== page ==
Is the power dissipation across a resistor a function of the total current (real and reactive) times the resistor value (I^2R) or just the real portion?
          Again its simply the total scalar current. Disregard thinking about things in terms of real and reactive components.

          P = I^2 X R; or
          P = V^2/R; Where V is the scalar voltage drop of the resistor calculated above.

          Originally posted by philly View Post
          If the resistor and inductor both represent 50% of circuit impedance then if you measure RMS voltage drop across either of them at any point in time you will see a 50% voltage drop compared to the source voltage? However I believe if you look at these on a scope you will see that they are not in phase so the voltage drops are occurring at different times? Can someone please refresh my memory on this?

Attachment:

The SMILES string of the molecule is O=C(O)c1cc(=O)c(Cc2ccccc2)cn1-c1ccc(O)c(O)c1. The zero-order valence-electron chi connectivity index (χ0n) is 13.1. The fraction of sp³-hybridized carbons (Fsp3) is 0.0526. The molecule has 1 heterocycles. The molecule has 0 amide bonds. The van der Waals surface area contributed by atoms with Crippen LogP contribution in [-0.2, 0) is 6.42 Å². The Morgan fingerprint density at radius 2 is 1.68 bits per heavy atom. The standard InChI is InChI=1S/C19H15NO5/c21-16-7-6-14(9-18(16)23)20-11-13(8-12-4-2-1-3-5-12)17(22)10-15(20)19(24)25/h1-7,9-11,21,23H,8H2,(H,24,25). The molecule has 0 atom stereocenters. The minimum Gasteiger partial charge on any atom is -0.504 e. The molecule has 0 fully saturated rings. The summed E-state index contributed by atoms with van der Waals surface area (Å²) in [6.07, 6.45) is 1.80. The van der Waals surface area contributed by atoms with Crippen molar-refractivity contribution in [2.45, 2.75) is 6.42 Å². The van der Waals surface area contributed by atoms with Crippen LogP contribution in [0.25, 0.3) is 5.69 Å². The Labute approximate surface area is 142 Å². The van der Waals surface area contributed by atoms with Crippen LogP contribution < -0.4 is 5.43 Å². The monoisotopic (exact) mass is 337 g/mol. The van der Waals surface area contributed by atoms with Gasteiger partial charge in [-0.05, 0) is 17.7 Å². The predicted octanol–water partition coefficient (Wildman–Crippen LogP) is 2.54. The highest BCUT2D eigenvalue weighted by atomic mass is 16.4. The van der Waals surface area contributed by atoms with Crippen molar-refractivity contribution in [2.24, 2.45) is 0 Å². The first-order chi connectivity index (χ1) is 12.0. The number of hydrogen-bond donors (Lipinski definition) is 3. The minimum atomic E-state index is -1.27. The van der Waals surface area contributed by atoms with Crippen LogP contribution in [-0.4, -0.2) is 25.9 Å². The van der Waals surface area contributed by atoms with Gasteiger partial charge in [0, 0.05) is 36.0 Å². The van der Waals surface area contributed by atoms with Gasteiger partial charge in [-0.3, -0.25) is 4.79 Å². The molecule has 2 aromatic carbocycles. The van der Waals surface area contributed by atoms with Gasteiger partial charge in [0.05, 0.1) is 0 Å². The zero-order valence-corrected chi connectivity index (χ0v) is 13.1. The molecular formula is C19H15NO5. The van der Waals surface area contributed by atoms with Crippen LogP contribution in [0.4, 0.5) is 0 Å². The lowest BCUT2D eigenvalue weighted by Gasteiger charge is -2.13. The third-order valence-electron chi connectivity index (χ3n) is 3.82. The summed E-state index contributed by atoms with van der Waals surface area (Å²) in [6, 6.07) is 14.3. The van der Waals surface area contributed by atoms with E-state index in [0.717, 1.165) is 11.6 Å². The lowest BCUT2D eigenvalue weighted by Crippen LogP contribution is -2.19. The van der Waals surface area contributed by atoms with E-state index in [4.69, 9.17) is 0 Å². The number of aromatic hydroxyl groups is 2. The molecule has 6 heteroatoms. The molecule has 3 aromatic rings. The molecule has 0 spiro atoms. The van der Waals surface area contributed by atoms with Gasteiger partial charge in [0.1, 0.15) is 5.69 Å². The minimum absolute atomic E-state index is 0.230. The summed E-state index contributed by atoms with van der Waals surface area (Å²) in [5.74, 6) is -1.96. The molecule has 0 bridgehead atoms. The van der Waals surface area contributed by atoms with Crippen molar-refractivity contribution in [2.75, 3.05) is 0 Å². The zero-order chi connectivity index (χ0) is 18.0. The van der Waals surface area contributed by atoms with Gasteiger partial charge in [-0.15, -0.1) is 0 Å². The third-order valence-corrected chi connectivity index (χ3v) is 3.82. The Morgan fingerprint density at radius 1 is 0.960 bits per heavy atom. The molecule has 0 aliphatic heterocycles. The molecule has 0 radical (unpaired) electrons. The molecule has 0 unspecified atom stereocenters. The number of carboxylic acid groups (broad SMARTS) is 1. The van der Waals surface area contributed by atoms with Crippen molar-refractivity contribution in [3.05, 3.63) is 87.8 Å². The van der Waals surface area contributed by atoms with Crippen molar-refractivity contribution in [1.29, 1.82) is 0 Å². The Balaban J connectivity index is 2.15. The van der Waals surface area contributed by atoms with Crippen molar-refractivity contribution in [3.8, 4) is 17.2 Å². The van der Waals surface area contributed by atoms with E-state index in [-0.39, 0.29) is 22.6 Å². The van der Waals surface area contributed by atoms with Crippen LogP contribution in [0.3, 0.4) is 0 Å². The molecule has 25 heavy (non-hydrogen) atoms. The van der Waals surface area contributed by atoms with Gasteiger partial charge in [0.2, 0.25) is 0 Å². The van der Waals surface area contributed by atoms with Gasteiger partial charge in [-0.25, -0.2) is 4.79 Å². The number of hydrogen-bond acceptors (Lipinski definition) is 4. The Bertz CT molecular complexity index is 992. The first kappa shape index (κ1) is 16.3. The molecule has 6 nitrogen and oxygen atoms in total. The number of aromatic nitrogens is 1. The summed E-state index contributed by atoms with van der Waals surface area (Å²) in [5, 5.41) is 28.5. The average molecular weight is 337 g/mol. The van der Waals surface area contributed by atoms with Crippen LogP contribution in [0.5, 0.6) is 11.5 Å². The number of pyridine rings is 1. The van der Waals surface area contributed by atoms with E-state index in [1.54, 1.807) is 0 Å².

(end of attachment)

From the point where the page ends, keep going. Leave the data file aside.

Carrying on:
If both elements represented 50% of the ENTIRE circuit impedance then the full voltage drop would be seen across the terminals of the resistor/inductor series combination. This terminal voltage would be in phase with the source voltage (assumed to be ideal and at 0 degrees). The current would be lagging at 45 degrees, and each component would see 1/SQRT(2) of the source voltage (not 50%). Now each one of these 1/SQRT(2) voltage drops would be occurring at different times (having different angles). The resistor voltage drop would be 1/SQRT with an angle of 45 degrees lagging (in-phase with the current) and the inductor voltage would be 1/SQRT with an angle of 45 degrees leading (in-quadrature with the current).

          Hope that helps!

          Comment


            #6
            Deleted.
            Last edited by Sahib; 03-01-19, 10:42 AM.